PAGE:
Oriental Traditional Archery: Thumb Ring

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First and the most wanted information is about thumb rings. I sought this info in the Turkish tradition, as it conserved the essense of the Euroasian archery tradition.
The rings: they might be different:fita:

How to use them? The ways are not numerous.
1. Turkish
2. Far Eastern (China, Korea, Japan)
3. Morden variations (all kinds of releases)

Remember, the ring is designe purely to protect your thumb from an injure by the string. To hold the position of the string on the ring is your task, not of the ring. All leather inserts, overlays, metal substructures, are designe only not to let the string slip off the ring inadvertently. In pure version you never need no grooves, no stops on the ring.
Let's put it on.
This is my modest collection. The green one? made of jade I worked out with my own hands. This one is my favorite.

That's easy:arc:

I went to Atarn (a very respected source, adore) and looked through the Mongolian draw page. Those rings, shown, look like stone cylinders. They were brought to China by Manchurs. Before that Chinese used thumbrings similar to Persian and Turkish. The Mongols also used such rings, but were influenced by Manchurs. Chinese men wore these ring cylinders in special boxes on their waist belts as part of their clothes. Well were we are?

So, this so called "Mongolian" draw is different. One keeps the thumb directed forward and not covers it with forefinger. Modern heirs of this kind of draw are Japanese Kyudokas. They substituted the cylinder with small ridge on a glove. The rest is the same.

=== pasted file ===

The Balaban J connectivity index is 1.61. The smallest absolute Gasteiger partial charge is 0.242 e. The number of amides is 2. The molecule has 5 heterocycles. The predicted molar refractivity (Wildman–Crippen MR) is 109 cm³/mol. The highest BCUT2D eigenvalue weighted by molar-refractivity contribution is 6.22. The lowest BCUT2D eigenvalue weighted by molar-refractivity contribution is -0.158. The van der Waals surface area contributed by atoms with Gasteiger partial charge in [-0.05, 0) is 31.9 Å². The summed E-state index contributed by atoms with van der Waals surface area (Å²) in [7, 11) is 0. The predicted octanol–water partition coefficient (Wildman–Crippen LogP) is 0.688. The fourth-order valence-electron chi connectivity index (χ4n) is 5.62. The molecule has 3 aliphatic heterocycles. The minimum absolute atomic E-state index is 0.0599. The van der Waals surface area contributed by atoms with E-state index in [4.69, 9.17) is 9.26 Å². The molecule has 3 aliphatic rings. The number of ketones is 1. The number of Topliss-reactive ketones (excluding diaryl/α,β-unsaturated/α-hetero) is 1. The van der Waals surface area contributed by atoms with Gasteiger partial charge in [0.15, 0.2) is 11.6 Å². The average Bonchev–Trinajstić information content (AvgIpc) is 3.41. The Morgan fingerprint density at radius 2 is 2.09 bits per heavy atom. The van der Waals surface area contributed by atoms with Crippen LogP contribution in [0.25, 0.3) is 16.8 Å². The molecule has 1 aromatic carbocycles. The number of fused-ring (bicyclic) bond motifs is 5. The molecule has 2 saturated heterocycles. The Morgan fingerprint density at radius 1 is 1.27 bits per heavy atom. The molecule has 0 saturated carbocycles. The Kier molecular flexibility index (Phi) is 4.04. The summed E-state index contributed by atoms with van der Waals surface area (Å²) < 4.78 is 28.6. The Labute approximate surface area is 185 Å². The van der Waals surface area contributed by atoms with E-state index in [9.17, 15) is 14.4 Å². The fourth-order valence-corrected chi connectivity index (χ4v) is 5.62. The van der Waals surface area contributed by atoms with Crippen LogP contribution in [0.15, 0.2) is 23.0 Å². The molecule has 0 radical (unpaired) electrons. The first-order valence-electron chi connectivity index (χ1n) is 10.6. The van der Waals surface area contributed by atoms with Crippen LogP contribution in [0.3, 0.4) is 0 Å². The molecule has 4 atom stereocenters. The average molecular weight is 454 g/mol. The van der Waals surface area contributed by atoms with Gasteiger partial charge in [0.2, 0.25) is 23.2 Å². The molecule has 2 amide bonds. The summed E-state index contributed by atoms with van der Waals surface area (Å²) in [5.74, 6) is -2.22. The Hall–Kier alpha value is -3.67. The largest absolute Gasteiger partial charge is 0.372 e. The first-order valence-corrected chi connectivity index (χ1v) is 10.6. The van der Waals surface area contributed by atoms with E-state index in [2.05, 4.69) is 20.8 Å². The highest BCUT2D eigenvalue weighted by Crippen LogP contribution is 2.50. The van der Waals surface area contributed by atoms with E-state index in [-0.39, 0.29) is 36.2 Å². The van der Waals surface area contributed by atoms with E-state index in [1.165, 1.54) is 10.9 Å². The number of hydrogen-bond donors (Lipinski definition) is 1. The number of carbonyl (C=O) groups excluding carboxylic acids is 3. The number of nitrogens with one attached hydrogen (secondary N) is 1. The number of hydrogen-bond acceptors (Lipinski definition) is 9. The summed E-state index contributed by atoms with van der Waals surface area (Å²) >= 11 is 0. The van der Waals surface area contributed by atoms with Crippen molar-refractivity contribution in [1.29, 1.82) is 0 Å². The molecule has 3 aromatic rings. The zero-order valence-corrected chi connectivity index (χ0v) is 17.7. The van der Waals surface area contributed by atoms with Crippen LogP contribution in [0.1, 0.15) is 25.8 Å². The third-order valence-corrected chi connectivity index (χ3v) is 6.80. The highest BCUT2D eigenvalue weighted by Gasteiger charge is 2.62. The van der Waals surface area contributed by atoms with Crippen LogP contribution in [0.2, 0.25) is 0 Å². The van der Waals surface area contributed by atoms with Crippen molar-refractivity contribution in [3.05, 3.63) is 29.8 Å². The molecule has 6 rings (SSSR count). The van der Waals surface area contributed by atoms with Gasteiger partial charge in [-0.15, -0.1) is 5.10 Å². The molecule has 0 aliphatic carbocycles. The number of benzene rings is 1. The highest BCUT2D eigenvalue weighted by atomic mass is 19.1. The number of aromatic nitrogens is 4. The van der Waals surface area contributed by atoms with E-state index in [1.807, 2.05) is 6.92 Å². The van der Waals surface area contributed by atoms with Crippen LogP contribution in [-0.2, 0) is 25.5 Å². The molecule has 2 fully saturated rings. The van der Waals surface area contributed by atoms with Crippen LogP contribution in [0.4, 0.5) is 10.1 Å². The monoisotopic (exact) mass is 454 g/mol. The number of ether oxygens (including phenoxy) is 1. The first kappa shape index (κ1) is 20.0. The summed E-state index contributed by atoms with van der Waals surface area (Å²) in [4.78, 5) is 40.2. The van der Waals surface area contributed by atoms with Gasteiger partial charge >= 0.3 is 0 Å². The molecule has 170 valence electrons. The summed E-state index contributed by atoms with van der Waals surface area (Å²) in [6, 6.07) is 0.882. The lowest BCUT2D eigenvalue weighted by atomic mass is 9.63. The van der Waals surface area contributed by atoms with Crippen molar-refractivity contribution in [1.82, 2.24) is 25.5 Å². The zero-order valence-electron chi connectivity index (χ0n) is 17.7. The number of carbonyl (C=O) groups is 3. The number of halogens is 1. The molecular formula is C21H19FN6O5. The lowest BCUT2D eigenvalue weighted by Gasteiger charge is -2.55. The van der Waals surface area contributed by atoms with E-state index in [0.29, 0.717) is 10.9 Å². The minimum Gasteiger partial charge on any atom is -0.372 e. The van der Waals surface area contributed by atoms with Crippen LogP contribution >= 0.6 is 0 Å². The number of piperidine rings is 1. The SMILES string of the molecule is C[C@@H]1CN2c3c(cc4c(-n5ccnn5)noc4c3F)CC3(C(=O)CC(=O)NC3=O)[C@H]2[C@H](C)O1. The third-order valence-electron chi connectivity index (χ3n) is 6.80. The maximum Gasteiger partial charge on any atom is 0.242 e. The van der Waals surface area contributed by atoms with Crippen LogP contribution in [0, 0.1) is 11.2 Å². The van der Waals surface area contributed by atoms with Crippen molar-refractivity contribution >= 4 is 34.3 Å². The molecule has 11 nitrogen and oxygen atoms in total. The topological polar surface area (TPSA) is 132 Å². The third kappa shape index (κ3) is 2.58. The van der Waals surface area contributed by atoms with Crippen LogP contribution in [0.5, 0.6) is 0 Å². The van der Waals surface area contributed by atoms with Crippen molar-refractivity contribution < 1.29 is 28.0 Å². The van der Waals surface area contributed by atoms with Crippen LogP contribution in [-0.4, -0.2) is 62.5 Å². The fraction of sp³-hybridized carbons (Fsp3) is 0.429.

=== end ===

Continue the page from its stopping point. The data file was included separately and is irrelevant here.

"Mongolian" hold the cylinder with the forefinger, the string is hold by the other edge of the cylinder. You spread the fingers and the arrow flies to the target and the cylinder flies somewhat to the left. One have to fix it somehow to the hand. With a lace maybe?

One more point about Turkish method: do not push too hard on the arraw with the first joint of your forefinger, if you do, the arrow will jump to the right. Try to support the arrow lightly just to lie on the thumb of the left hand and barely touching the right side of the bow. If you decline the bow at some angle from vertical position, this will also help. Especially when shooting while riding a horse...

To earn the best from the thumbring, you should start from learnin how to hold the handle of the traditional bow. We should bear in mind that the handle of the ancient bow had nothing in common with the "pistol grips" of modern recurves and other "Olympic" and hi-tech bows.

It was flat like a handle of a showel, with small belly on the back side of the handle (directed to the target).

Let's make a small experiment. Anyone is able to do it. It's completely safe.

Imagine that you have to push a truck stuck in mud or in a marsh. You push it with your left hand. You may come up to a doorway in your flat and do the same with the right side of the doorpost. Select the most comfortable position for your palm. This will resemble the hold of the traditional bow handle.

Let's see it (all for right-handed persons. The rest, please, do the opposite):

1. Spread your left palm, so that the forefinger and the thumb formed a crescend. And press the webbing to the inner side of the handle. Like this:

2. Close the three fingers of your palm as shown.

On the back side of the handle, the joints between proximal phalanx and middle phalanx of your fingers should lie over the handle belly. But it depends on the size of the palm and fingers. Long fingers will demand the bower putting the handle belly on the joint of the fingers and the palm. Shortfingered persons would cover the belly with distal phalanxes.